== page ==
guest post by Todd McKissick
We all can’t wait for High Speed Rail to come to our town. Whether we’re referring to fast traditional trains on wheels (HSR) or those that float down the track on magnetic fields (maglev), this is the 21st Century, so what most people desire is the full featured deal. Anything less is just another compromise. They have been touted now for 40 years that I know of.
But, as usual, it begs the question: is this really the best solution? I’ve found a lot of different solutions and reviewed everyone of them, but only two stand head and shoulders above the rest.
First, let’s look at some of the specifics of what we’re asking for. It runs really fast so there’s lots of possibility of crossing the country in a couple hours. It gets its efficiency mostly from packing lots of cargo into a very efficient vehicle as most trains do. It’s clearly better than getting 25, 60 or 85 passenger-kilometers per liter in a fully loaded airplane, Suburban or Prius. (That’s 65, 140 or 200 passenger-miles per gallon.) As long as it’s comfortable, this is all good stuff.
Unfortunately, to accomplish this, maglev takes a fairly standard sized train and hovers it over a massive rail with thousands of high-powered electromagnets to float this 80+ tonne piece of machinery from one town to another. It accelerates slowly and brakes slowly, unless you want to double the incredible amount of power it uses already. Its rail system consists of hundreds of tons of concrete per 30 meter segment to make the rail and the support beams, and we all know that concrete is horrible for the environment. And lastly, it costs a billion dollars to build each couple miles of the system.
I’m thinking there’s a better way.
To truly combat the automobile, the airplane and other forms of transportation that use lots of fossil fuels, let’s first look at the last mile segment. This is from your door to the store, work or school lobby or even to your friend’s door. Check out this picture from a company called SkyTran.
It’s called Personal Rapid Transit (PRT for short), and it’s courting numerous locations around the world right now. Basically, it’s a small carbon fiber pod that holds two seats and an iPad. This pod hangs from a small rail which then hangs from arms on regular telephone-style poles. At certain locations, a set of steps to a platform is placed to allow people to call for one and hop in. These terminals are cheap enough that they can be placed so that you’re never more than about 2 blocks from one in town or a couple miles in the country. In fact, they can be incorporated into lobbies, shopping malls, schools, sports arenas and even the higher floors of high rises because they are really just a landing to stand on (or ramp for those using wheels). Up to 350 kilogram pallets can be shipped autonomously. The one-way rails pass each other at different elevations so collisions are avoided while off-ramps to terminals simply drop down to a separate rail to stop on. This allows following traffic to continue at full speed while you merge on or off.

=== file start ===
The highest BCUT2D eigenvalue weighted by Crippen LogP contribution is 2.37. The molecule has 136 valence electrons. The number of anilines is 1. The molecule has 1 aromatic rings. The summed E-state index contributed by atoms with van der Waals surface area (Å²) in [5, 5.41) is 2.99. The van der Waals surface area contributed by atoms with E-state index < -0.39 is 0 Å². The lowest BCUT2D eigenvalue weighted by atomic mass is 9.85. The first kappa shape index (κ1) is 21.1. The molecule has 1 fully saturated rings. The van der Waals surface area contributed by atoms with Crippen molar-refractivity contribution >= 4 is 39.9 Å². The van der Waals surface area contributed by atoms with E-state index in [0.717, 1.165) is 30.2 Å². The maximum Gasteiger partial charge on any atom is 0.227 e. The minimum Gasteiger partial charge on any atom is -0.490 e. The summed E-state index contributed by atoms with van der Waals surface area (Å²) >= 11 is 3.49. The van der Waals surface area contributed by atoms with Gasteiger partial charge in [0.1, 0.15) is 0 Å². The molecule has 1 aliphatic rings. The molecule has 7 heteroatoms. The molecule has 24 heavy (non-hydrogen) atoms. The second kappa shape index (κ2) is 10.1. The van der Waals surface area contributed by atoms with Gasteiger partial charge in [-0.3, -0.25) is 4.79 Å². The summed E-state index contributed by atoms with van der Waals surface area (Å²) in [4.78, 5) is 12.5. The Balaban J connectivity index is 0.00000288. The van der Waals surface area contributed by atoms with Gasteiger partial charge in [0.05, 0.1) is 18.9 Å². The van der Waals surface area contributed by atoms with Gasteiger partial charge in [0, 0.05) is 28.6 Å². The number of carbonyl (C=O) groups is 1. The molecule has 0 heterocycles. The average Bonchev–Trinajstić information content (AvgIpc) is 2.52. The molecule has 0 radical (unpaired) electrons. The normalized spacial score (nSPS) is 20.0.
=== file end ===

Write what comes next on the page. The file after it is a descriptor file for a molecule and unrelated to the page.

Now for the fun stuff. Once you get in and select your destination, it takes you straight to your end destination. Initial speeds are advertised at 70 kilometers per hour (45 mph) for town and 240 km/h (150 mph) for country but the top speed is well over 320 km/h (200 mph). It’s really only limited by wind resistance. This means you can board one at your sidewalk and step directly onto the upper level of a sports stadium 80 miles away in 25 minutes. Need a 2 hour nap before reaching the kids’ house? You’ll have to be farther than 450 kilometers away. When you figure in all the time needed for the various legs required to travel, this is the fastest way to travel any distance between 6 and 600 kilometers. Ya just gotta love avoiding parking at the airport to switch to a plane, because you can get there faster by avoiding the plane altogether—not to mention airport security!
The ride is perfectly smooth and quiet and offers iPad access with wifi support for your own devices. The pods can even be ‘ganged’ for when you have more than two riders (or kids) so that you load your kids in one car, connect it to your car virtually and then follow them to the destination. Along the way, it can switch the order so you can get out first for safety. Each rail has the capacity of a 3-lane freeway. Since the rail is upside down, balancing suspension is not needed because there’s no chance of the pod falling off. In other words, the curves are all banked for the set speed so the passengers feel no side force.